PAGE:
Using the observations made possible by the model, engineers could verify if the concept they had elaborated in the computer model really worked out as it was supposed to.
In fact a physical model test still is the most reliable instrument to identify precisely where particular problematic conditions might arise and how to tackle these. To judge vortex development for example, the fluid surface as well as walls and floor areas are observed. Vortex intensity in a given is revealed by means of dyes that are injected into certain sump areas.
The flow velocities are measured at reference points across the model's entire suction cross section via Pitot tube. Mean flow velocities should not deviate more than 10% from pre-defined values. The pre-swirl angle with which the suction flow approaches the pump is measured by a vortometer. Variations of +/- 5º are acceptable.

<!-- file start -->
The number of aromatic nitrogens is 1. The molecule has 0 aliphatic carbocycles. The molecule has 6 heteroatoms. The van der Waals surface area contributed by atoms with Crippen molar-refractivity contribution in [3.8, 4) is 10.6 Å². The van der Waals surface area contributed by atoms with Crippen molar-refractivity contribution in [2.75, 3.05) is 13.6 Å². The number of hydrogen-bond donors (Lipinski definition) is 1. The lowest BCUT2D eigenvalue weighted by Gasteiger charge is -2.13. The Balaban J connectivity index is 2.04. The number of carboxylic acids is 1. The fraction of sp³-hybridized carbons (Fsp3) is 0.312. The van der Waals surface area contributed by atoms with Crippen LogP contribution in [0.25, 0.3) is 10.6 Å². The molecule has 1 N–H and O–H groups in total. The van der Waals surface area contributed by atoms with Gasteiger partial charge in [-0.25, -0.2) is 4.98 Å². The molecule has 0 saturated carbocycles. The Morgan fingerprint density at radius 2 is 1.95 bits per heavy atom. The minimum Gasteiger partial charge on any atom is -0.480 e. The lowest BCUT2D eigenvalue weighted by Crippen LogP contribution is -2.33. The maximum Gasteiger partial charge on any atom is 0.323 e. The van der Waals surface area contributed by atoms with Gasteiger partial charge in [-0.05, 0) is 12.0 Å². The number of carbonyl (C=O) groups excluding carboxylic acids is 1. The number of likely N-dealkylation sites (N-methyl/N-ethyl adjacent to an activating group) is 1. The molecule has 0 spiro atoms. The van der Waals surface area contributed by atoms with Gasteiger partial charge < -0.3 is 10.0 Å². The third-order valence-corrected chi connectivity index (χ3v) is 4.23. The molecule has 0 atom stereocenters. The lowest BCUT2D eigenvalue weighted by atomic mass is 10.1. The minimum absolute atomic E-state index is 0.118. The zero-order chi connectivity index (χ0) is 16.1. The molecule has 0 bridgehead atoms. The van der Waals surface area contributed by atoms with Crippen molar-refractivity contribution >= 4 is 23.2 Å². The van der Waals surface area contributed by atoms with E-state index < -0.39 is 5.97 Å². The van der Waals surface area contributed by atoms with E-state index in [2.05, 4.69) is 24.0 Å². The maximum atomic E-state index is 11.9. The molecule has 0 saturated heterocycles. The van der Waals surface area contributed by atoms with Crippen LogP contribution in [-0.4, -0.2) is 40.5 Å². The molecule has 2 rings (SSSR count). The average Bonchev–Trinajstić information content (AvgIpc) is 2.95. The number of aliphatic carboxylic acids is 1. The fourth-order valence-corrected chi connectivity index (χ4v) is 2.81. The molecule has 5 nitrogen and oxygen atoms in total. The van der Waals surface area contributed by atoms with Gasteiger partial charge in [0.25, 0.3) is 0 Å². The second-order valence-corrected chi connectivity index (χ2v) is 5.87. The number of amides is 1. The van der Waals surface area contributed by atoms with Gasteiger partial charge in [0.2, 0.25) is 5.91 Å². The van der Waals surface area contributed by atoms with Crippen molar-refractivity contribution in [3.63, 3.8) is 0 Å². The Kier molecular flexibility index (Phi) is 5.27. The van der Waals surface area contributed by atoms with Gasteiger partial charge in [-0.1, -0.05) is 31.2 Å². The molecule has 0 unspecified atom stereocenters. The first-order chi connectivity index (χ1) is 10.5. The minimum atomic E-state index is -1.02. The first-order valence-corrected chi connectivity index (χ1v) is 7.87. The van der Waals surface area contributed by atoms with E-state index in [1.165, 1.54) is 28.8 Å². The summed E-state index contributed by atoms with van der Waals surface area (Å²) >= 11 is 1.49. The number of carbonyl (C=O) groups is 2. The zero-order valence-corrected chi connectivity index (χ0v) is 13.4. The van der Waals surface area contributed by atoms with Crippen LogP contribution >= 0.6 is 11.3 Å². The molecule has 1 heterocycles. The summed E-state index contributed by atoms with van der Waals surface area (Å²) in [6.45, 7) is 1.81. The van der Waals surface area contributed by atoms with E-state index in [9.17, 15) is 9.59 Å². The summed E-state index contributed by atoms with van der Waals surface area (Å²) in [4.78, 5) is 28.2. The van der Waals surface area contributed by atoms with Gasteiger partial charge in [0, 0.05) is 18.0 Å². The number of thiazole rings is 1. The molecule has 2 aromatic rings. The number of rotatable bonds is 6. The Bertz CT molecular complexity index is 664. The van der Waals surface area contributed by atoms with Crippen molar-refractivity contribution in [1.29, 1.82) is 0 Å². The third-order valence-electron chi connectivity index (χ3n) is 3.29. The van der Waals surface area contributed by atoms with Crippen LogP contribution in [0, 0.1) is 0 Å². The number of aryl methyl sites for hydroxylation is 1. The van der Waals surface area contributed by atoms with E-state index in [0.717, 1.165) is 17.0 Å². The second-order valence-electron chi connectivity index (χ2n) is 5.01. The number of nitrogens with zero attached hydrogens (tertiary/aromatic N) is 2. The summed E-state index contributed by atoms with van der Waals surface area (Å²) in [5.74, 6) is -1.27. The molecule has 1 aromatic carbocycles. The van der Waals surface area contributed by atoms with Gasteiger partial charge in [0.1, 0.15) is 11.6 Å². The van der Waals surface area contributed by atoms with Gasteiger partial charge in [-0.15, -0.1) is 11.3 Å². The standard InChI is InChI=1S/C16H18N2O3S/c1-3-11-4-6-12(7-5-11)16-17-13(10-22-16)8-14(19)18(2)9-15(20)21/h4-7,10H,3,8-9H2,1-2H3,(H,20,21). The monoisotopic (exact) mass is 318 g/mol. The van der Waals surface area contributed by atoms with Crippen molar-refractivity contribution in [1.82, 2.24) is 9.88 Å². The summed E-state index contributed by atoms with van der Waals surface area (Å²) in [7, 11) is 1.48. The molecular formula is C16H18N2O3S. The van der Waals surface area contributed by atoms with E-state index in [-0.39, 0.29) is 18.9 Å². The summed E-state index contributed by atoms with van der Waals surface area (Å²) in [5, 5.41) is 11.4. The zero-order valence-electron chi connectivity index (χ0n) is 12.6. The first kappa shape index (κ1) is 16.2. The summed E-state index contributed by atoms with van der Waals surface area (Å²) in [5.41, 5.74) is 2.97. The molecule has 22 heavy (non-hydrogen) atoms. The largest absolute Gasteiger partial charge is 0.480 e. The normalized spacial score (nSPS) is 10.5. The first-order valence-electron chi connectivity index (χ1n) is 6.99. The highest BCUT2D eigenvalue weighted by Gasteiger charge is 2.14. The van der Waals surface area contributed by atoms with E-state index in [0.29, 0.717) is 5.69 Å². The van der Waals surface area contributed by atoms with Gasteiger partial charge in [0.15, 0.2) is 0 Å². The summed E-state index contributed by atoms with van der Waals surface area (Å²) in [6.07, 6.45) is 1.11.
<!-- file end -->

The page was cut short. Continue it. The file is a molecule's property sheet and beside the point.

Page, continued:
The application of dimensionless coefficients enable the engineers to transfer the results to the full-size structure. However, events that have a minor effect in the model may be considerably more significant in the full-scale structure.
The pumps supplied to the La Caldera pumping station showed excellent performance during field tests and have been working satisfactory since March 2010.
The Caracol pumping station will be commissioned in spring 2012 and KSB's engineers are convinced that the pump station design and pump performance will meet client's expectations.
Author's note: Jens Mielke is from KSB's department for wastewater applications. For more information, please email: firstname.lastname@example.org.